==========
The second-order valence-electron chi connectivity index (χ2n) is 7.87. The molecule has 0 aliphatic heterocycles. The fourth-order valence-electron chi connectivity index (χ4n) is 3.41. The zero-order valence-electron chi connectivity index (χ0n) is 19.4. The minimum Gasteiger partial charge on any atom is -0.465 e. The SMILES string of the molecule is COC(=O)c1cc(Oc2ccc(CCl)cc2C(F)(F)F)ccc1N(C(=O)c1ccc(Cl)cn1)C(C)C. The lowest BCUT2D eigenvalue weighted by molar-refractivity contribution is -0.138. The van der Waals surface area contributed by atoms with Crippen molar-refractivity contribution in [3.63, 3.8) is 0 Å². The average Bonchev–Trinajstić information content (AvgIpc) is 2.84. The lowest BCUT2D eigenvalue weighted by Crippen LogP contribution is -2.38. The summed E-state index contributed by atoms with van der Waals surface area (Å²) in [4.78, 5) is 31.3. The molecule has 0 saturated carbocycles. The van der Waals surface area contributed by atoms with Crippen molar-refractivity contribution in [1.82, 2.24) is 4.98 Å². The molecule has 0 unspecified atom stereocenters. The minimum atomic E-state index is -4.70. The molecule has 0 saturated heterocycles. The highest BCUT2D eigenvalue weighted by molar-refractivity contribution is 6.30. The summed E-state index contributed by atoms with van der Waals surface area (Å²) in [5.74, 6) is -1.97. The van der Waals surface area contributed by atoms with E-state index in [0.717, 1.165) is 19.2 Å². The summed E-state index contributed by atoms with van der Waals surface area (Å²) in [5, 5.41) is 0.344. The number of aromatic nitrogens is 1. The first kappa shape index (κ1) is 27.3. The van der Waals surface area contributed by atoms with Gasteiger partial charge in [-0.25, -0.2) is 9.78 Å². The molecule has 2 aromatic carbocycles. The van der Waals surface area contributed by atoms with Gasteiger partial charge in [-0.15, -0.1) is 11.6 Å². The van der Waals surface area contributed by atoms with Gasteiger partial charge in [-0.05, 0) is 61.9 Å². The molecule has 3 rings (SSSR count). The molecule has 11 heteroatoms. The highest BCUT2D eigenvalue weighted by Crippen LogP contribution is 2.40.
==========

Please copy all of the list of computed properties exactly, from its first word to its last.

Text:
The second-order valence-electron chi connectivity index (χ2n) is 7.87. The molecule has 0 aliphatic heterocycles. The fourth-order valence-electron chi connectivity index (χ4n) is 3.41. The zero-order valence-electron chi connectivity index (χ0n) is 19.4. The minimum Gasteiger partial charge on any atom is -0.465 e. The SMILES string of the molecule is COC(=O)c1cc(Oc2ccc(CCl)cc2C(F)(F)F)ccc1N(C(=O)c1ccc(Cl)cn1)C(C)C. The lowest BCUT2D eigenvalue weighted by molar-refractivity contribution is -0.138. The van der Waals surface area contributed by atoms with Crippen molar-refractivity contribution in [3.63, 3.8) is 0 Å². The average Bonchev–Trinajstić information content (AvgIpc) is 2.84. The lowest BCUT2D eigenvalue weighted by Crippen LogP contribution is -2.38. The summed E-state index contributed by atoms with van der Waals surface area (Å²) in [4.78, 5) is 31.3. The molecule has 0 saturated carbocycles. The van der Waals surface area contributed by atoms with Crippen molar-refractivity contribution in [1.82, 2.24) is 4.98 Å². The molecule has 0 unspecified atom stereocenters. The minimum atomic E-state index is -4.70. The molecule has 0 saturated heterocycles. The highest BCUT2D eigenvalue weighted by molar-refractivity contribution is 6.30. The summed E-state index contributed by atoms with van der Waals surface area (Å²) in [5.74, 6) is -1.97. The van der Waals surface area contributed by atoms with E-state index in [0.717, 1.165) is 19.2 Å². The summed E-state index contributed by atoms with van der Waals surface area (Å²) in [5, 5.41) is 0.344. The number of aromatic nitrogens is 1. The first kappa shape index (κ1) is 27.3. The van der Waals surface area contributed by atoms with Gasteiger partial charge in [-0.25, -0.2) is 9.78 Å². The molecule has 2 aromatic carbocycles. The van der Waals surface area contributed by atoms with Gasteiger partial charge in [-0.15, -0.1) is 11.6 Å². The van der Waals surface area contributed by atoms with Gasteiger partial charge in [-0.05, 0) is 61.9 Å². The molecule has 3 rings (SSSR count). The molecule has 11 heteroatoms. The highest BCUT2D eigenvalue weighted by Crippen LogP contribution is 2.40.